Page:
The Illusionist: Scots Oui, Oui

A French animation genius returns to the screen at last.
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Posted February 9, 2011 by KRISTIAN LIN in Film

Seven years ago, Sylvain Chomet captured the world’s attention with his animated feature film debut The Triplets of Belleville. At the time, many critics including me saw the influence of Jacques Tati, the great mid-20th-century French comedian-director, on Chomet’s work. Their movies are distinguished by their brilliant slapstick set pieces, near-total lack of dialogue, gentle melancholy strain, and ambivalent attitude toward the modern world.


Since then, Chomet apparently has taken the comparison to heart. His long-awaited second movie, The Illusionist (which has nothing to do with the similarly named 2006 film starring Paul Giamatti and Edward Norton) was made from an unpublished screenplay by Tati, secured through the offices of Tati’s surviving daughter. No surprise that The Illusionist is shot through with Tati worship; the main character is named Tatischeff (Tati’s actual surname), and at one point he ducks into a movie theater that’s playing Tati’s Mon Oncle. It’s easy to imagine Tati being embarrassed by this in the afterlife, but surely he’d be beaming with pride at the way his unfinished work has been turned into a film so faithful to his vision.

film_1Monsieur Tatischeff (voiced by Jean-Claude Donda) is a tall middle-aged stage magician whose career stalls out in Paris in 1959. He heads to Britain to play to half-empty music halls there. He finds a more appreciative crowd at a pub deep in the Scottish highlands, but more importantly he finds a girl working there named Alice (voiced by Eilidh Rankin) who wants to accompany him on the road because she’s ready to see the world outside her village. They wind up sharing a cozy little flat in Edinburgh, where Tatischeff lands a steady gig at the local hall, though he takes some odd jobs for extra cash. He takes Alice under his wing, but he refuses to grow too attached to her, and when she attracts the attention of a local lad, Tatischeff leaves her to him without much fuss. Much like Tati’s iconic character Monsieur Hulot, Tatischeff is capable of touching acts of kindness but mostly takes the world’s indignities with a resigned sigh and doughty resolve.

The film has already turned some heads by picking up an Oscar nomination for Best Animated Feature, ahead of such high-profile competition as Tangled, Despicable Me and How to Train Your Dragon. It’s not hard to see why. As opposed to his first movie, Chomet here tasks himself with drawing a specific time and place, and he clearly loves using his animation cels to render the Scottish lochs and glens in all their mist-covered glory. His sense of comic timing remains sharp as ever, too, as in a terrific set piece when Tatischeff, working alone as a garage mechanic, tries to figure out how to wash a customer’s giant white American car without any water handy.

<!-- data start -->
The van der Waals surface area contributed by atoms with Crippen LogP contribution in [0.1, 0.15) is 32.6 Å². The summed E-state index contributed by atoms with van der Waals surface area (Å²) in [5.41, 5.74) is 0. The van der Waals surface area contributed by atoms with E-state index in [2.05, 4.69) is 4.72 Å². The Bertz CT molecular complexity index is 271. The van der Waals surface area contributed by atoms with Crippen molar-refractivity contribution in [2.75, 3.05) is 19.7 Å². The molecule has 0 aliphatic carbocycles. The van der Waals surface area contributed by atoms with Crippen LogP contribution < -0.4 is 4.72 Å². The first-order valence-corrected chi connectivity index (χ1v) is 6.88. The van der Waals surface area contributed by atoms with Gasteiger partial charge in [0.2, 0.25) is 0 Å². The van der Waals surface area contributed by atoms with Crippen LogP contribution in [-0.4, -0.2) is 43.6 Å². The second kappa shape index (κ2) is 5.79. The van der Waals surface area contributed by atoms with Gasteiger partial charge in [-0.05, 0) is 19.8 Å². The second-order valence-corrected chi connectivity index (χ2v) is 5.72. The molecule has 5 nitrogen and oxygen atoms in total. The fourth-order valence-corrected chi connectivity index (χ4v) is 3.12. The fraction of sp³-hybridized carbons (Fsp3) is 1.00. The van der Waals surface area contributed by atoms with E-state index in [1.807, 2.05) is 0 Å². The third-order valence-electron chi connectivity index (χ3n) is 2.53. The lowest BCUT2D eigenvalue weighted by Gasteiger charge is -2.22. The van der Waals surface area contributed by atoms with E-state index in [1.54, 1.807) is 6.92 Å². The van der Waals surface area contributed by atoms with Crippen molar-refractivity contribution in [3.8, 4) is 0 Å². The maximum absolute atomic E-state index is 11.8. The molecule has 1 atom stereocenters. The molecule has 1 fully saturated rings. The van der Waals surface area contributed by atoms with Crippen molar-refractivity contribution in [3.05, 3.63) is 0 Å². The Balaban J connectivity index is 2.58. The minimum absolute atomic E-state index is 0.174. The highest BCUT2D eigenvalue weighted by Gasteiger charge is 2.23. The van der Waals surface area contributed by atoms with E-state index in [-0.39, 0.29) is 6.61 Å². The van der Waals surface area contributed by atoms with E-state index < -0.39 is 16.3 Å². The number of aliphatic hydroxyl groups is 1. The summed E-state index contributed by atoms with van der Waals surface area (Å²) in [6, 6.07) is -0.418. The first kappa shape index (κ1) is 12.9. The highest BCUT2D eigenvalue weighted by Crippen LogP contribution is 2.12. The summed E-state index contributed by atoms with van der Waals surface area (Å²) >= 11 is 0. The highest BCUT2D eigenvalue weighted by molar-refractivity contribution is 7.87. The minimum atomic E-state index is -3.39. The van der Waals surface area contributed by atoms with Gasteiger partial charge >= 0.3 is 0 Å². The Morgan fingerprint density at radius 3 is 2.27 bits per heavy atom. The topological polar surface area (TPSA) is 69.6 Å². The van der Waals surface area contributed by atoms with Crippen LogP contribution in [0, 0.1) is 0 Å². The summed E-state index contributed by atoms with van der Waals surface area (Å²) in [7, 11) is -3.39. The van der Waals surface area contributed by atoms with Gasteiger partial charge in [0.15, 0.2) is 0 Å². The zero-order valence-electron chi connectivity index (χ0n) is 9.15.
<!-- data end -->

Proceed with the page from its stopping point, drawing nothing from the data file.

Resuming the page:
That said, this is still a Chomet film, and some of the craziness of The Triplets of Belleville sneaks into the corners of the movie, particularly in the half-crazed rabbit that Tatischeff travels with as part of his stage act. Chomet is a great caricaturist, and he gives us some memorable characters who are only on screen for a few seconds: the eternally drunk, kilt-wearing Scot who invites Tatischeff to play at his village; the lounge singer with a cigarette holder whose shoulders swivel back and forth at impossible angles when she walks; the poncey British rock band that precedes Tatischeff on stage. These are funny to watch, but the entertainers rooming in the hotel where Tatischeff is staying turn out to be rather haunting, including a suicidal clown and a ventriloquist who’s later discovered homeless and drunk on the street, having long since pawned his dummy.

This is all part of the movie’s recurring theme of loss, evoking a world that’s quickly leaving behind Tatischeff and his generation of entertainers in favor of acts like that poncey rock band. This is all captured without bitterness and with those familiar Tatiesque notes of whimsy and sadness. I must confess that in the late scenes when Tatischeff laconically takes leave of both Alice and his show business career, I understood the emotions on an intellectual level more than I felt them. In other words, Chomet missed his target just by a bit. (I should note that other moviegoers feel differently.) Regardless, The Illusionist is a notable homage from one great filmmaker to another. I just hope Chomet’s next movie doesn’t take another seven years, and I hope it’s more his work than someone else’s.


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